(Bragging Father’s Note: It’s worth pointing out that our son was non-verbal just a couple years ago. We never cease to be awed by his progress, his mind and the patient guidance he receives from his teachers, therapists and classmates.)
The morning after I’d gotten back from speaking to a group of not-for-profit organizations, Will said to me:
“Daddy, you should come speak to my class.”
“Will, what should I talk about?”
“I don’t know. Rachel’s mom talked about Hanukkah. Do you want to talk about Hanukkah?”
“Probably not, buddy.”
“Okay. You think about it.”
So I did.
Listen, I’ve spoken on a stage in front of more than a thousand people, and it didn’t produce more than a flutter of anxiety, but at that moment – trying to imagine holding the interest of a group of forty discerning elementary school students – I nearly soiled one of Baby Sarah’s diapers.
How could I engage them?
Well, with storytelling, I suppose. It’s kinda what I do.
So I thought about every Pixar movie we love and deconstructed a simple, foolproof method for inventing any story that I could then teach to the children.
I think. It’s seemed foolproof. It worked on my son. But – I don’t know if I’ve mentioned this – he’s alarmingly and unfairly intelligent. And handsome.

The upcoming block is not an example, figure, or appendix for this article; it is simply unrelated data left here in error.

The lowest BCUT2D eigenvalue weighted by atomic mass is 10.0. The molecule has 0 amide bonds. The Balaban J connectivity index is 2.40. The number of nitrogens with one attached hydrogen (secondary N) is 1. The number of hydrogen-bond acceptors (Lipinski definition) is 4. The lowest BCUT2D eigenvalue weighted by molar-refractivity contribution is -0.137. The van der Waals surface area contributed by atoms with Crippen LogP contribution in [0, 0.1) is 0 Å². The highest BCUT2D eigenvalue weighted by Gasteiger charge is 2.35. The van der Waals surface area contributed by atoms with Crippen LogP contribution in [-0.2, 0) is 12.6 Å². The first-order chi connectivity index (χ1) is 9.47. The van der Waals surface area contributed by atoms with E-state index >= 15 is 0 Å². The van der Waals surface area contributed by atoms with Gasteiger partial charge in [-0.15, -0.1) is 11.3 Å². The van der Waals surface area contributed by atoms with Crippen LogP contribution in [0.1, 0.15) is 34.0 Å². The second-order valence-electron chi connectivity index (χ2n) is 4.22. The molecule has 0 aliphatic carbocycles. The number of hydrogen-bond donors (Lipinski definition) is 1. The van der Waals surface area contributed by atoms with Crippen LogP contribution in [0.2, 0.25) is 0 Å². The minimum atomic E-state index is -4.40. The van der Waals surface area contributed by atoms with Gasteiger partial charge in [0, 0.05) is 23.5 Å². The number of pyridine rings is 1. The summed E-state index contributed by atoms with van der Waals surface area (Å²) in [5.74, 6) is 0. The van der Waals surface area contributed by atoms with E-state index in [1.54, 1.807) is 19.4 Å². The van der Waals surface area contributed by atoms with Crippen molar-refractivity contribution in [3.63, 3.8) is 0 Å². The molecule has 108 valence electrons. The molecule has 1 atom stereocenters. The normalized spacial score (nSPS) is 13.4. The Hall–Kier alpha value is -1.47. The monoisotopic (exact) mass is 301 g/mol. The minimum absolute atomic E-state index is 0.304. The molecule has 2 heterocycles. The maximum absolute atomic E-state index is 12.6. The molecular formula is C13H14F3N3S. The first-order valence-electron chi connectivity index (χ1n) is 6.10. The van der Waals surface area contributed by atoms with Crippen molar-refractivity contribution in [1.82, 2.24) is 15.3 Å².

Daddy’s Fool-proof, Sure-fire, Rock-solid, Lots-of-hyphens Storytelling Formula
Answer these questions:
- Who’s your story about?
- Is anybody with them? Who?
- Where are they going?
- Is there a bad guy?
- What’s in their way?
- How do they get around it?
- How do they live happily ever after?
Go ahead, try it. Tell me you couldn’t write a great story following that formula.
Oh, and tell me also – isn’t that pretty much strategic planning? Couldn’t you use it to simplify the problems facing your business? Try it the next time your worries get too big.
Yesterday, I shared a part of a presentation called Strategic Planning Made Simple.
I think Will and I have developed our next presentation. We’ll be coming soon to an elementary school near you. : )
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